Luu Thi Hoa, owner of an agricultural co-operative in Vietnam, joined the programme in 2021 (Credit: Mastercard)

What criteria does the programme use to determine which countries, territories and regions to prioritise?

We have Strive programmes in multiple markets, from Czechia to the UK. Before we launch a programme in a particular region, we assess what that market and its small business owners need, which may be unique to that area.

Mastercard by the numbers

$74 million: Mastercard Impact Fund grants supported work in 54 countries across financial security, small business growth, impact data science and community support.

37 million: Women entrepreneurs provided with solutions that can help them grow their businesses.

$511 million: Invested in Black communities across the US since 2020, to help close the racial wealth and opportunity gap.

$2 million: Mastercard Strive Innovation Fund 2.0 grants were awarded to 11 organisations.

13 million: Small businesses brought into the digital economy in 2023 through card acceptance technology.

*Source: Mastercard ESG report (2023).

Is there one small business success story that stands out?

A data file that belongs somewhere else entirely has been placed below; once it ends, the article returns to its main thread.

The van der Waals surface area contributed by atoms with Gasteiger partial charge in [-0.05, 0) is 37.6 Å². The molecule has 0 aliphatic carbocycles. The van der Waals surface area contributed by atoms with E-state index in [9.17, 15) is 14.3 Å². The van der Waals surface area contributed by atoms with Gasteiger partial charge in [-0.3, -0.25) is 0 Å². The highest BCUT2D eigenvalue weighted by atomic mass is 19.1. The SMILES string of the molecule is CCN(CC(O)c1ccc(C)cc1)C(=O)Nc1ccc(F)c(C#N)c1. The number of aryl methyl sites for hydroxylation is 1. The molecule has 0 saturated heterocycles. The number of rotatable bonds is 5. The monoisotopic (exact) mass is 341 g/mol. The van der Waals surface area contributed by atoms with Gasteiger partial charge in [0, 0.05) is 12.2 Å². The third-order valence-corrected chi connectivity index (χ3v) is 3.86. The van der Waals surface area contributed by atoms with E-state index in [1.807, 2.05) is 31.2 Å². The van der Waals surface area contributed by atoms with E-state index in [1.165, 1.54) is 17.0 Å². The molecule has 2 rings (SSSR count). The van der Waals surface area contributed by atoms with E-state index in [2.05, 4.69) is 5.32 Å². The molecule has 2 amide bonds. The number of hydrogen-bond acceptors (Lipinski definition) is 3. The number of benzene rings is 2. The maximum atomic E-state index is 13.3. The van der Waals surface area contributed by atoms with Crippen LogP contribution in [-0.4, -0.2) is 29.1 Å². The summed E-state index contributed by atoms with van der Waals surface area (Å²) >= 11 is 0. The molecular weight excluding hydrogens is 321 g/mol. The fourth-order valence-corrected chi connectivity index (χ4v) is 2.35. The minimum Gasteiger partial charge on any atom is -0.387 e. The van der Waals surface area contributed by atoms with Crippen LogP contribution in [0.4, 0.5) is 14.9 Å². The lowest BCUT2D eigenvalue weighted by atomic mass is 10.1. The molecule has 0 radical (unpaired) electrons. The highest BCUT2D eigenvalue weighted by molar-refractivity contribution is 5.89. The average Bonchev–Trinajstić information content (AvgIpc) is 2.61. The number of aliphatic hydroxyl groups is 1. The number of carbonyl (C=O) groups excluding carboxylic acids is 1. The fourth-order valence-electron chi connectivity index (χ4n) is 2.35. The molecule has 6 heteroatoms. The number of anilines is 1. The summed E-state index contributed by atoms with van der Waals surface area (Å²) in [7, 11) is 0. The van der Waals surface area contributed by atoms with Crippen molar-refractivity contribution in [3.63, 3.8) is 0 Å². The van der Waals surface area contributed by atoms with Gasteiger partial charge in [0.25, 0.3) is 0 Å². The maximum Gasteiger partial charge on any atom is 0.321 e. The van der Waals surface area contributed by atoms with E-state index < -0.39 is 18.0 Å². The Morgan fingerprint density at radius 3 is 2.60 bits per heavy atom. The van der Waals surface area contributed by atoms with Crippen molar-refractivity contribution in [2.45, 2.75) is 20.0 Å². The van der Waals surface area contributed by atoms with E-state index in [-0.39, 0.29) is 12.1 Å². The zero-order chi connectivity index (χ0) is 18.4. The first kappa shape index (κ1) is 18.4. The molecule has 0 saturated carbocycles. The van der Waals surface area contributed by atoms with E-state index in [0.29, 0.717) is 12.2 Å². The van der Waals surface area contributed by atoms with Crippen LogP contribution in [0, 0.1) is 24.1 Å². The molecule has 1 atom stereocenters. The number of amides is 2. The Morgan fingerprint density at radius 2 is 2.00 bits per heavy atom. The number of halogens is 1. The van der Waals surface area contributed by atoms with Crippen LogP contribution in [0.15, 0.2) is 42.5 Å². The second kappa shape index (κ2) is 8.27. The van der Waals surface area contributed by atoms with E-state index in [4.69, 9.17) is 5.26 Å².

In Vietnam, we worked with Luu Thi Hoa, the founder of an agricultural cooperative [in the city of Ha Giang]. Hoa started her business in 2017, mainly offline, selling Ha Giang specialties such as honey, herbs and vegetables to tourists.

She joined our Ignite program in 2021 with training in financial management, digital marketing, art therapy (to manage stress) and business planning.

Hoa was selected to receive seed funding which she used to fine-tune her packaging and join another online marketing course with a focus on e-commerce platforms sales techniques. During our latest conversation with Hoa, she shared that her business grew by 10 to 15% over the last two years. 

What opportunities do you see on the horizon for small businesses, and how will Mastercard capitalise on them?

Digital is a big opportunity. We created a social enterprise called Farm Pass, which provides a digital marketplace for farmers to access larger markets and negotiate a fair price for their produce. We worked with farmers [for example tomato farmers in India] to create a new type of network that allows them to engage with each other, and the benefits to farmers are clear.

This interview has been edited for length and clarity